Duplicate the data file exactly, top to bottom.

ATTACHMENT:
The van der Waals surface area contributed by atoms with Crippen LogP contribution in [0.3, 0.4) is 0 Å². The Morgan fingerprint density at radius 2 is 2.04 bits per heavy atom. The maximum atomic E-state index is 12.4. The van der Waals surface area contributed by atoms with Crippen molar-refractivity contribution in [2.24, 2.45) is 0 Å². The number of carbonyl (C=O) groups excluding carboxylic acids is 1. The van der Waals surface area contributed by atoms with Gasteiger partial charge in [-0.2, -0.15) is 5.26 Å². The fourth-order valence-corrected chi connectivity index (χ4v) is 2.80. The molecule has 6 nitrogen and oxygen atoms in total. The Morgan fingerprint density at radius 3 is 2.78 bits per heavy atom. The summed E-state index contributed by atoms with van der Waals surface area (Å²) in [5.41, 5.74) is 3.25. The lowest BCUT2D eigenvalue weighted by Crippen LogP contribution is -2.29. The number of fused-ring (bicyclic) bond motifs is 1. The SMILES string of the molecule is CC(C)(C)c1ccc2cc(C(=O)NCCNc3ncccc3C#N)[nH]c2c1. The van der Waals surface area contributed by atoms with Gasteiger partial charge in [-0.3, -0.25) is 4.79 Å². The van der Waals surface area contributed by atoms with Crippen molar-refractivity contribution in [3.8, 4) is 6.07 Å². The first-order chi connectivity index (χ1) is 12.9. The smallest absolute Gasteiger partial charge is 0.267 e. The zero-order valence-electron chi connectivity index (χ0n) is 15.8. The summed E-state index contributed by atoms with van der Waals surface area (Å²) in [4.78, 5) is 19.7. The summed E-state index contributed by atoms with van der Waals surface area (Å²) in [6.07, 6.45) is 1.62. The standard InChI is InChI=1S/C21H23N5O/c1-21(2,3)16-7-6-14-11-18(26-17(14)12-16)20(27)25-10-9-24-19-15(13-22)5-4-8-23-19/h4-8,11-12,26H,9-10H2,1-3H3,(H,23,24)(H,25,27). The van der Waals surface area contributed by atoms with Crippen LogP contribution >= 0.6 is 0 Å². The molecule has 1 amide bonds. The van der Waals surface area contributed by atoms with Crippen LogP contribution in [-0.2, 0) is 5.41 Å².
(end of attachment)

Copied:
The van der Waals surface area contributed by atoms with Crippen LogP contribution in [0.3, 0.4) is 0 Å². The Morgan fingerprint density at radius 2 is 2.04 bits per heavy atom. The maximum atomic E-state index is 12.4. The van der Waals surface area contributed by atoms with Crippen molar-refractivity contribution in [2.24, 2.45) is 0 Å². The number of carbonyl (C=O) groups excluding carboxylic acids is 1. The van der Waals surface area contributed by atoms with Gasteiger partial charge in [-0.2, -0.15) is 5.26 Å². The fourth-order valence-corrected chi connectivity index (χ4v) is 2.80. The molecule has 6 nitrogen and oxygen atoms in total. The Morgan fingerprint density at radius 3 is 2.78 bits per heavy atom. The summed E-state index contributed by atoms with van der Waals surface area (Å²) in [5.41, 5.74) is 3.25. The lowest BCUT2D eigenvalue weighted by Crippen LogP contribution is -2.29. The number of fused-ring (bicyclic) bond motifs is 1. The SMILES string of the molecule is CC(C)(C)c1ccc2cc(C(=O)NCCNc3ncccc3C#N)[nH]c2c1. The van der Waals surface area contributed by atoms with Gasteiger partial charge in [-0.3, -0.25) is 4.79 Å². The van der Waals surface area contributed by atoms with Crippen molar-refractivity contribution in [3.8, 4) is 6.07 Å². The first-order chi connectivity index (χ1) is 12.9. The smallest absolute Gasteiger partial charge is 0.267 e. The zero-order valence-electron chi connectivity index (χ0n) is 15.8. The summed E-state index contributed by atoms with van der Waals surface area (Å²) in [4.78, 5) is 19.7. The summed E-state index contributed by atoms with van der Waals surface area (Å²) in [6.07, 6.45) is 1.62. The standard InChI is InChI=1S/C21H23N5O/c1-21(2,3)16-7-6-14-11-18(26-17(14)12-16)20(27)25-10-9-24-19-15(13-22)5-4-8-23-19/h4-8,11-12,26H,9-10H2,1-3H3,(H,23,24)(H,25,27). The van der Waals surface area contributed by atoms with Crippen LogP contribution >= 0.6 is 0 Å². The molecule has 1 amide bonds. The van der Waals surface area contributed by atoms with Crippen LogP contribution in [-0.2, 0) is 5.41 Å².